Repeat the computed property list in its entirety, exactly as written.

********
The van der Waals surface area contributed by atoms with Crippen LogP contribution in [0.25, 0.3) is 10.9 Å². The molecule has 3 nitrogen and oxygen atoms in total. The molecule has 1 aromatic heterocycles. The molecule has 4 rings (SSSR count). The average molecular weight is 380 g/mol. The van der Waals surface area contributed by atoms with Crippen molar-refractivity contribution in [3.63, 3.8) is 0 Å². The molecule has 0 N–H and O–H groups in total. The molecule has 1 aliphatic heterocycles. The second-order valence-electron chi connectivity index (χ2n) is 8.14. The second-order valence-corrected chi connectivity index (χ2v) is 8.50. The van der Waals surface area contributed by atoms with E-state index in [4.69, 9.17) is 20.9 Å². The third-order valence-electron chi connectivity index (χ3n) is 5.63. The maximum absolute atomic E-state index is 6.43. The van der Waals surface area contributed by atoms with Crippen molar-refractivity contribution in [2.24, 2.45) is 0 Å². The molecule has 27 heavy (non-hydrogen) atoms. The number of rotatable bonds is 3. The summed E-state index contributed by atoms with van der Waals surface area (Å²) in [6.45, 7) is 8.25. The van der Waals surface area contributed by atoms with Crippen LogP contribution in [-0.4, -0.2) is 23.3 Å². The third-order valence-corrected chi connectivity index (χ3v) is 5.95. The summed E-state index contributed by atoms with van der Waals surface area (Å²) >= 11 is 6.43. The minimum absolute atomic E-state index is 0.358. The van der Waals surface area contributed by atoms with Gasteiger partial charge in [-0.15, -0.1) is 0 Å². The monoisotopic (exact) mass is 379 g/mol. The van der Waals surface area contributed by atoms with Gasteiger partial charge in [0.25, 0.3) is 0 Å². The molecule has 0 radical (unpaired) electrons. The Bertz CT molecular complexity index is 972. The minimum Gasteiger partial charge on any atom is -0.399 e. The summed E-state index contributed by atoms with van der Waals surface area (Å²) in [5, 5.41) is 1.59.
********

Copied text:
The van der Waals surface area contributed by atoms with Crippen LogP contribution in [0.25, 0.3) is 10.9 Å². The molecule has 3 nitrogen and oxygen atoms in total. The molecule has 1 aromatic heterocycles. The molecule has 4 rings (SSSR count). The average molecular weight is 380 g/mol. The van der Waals surface area contributed by atoms with Crippen molar-refractivity contribution in [3.63, 3.8) is 0 Å². The molecule has 0 N–H and O–H groups in total. The molecule has 1 aliphatic heterocycles. The second-order valence-electron chi connectivity index (χ2n) is 8.14. The second-order valence-corrected chi connectivity index (χ2v) is 8.50. The van der Waals surface area contributed by atoms with E-state index in [4.69, 9.17) is 20.9 Å². The third-order valence-electron chi connectivity index (χ3n) is 5.63. The maximum absolute atomic E-state index is 6.43. The van der Waals surface area contributed by atoms with Crippen molar-refractivity contribution in [2.24, 2.45) is 0 Å². The molecule has 27 heavy (non-hydrogen) atoms. The number of rotatable bonds is 3. The summed E-state index contributed by atoms with van der Waals surface area (Å²) in [6.45, 7) is 8.25. The van der Waals surface area contributed by atoms with Crippen LogP contribution in [-0.4, -0.2) is 23.3 Å². The third-order valence-corrected chi connectivity index (χ3v) is 5.95. The summed E-state index contributed by atoms with van der Waals surface area (Å²) >= 11 is 6.43. The minimum absolute atomic E-state index is 0.358. The van der Waals surface area contributed by atoms with Gasteiger partial charge in [-0.15, -0.1) is 0 Å². The monoisotopic (exact) mass is 379 g/mol. The van der Waals surface area contributed by atoms with Gasteiger partial charge in [0.25, 0.3) is 0 Å². The molecule has 0 radical (unpaired) electrons. The Bertz CT molecular complexity index is 972. The minimum Gasteiger partial charge on any atom is -0.399 e. The summed E-state index contributed by atoms with van der Waals surface area (Å²) in [5, 5.41) is 1.59.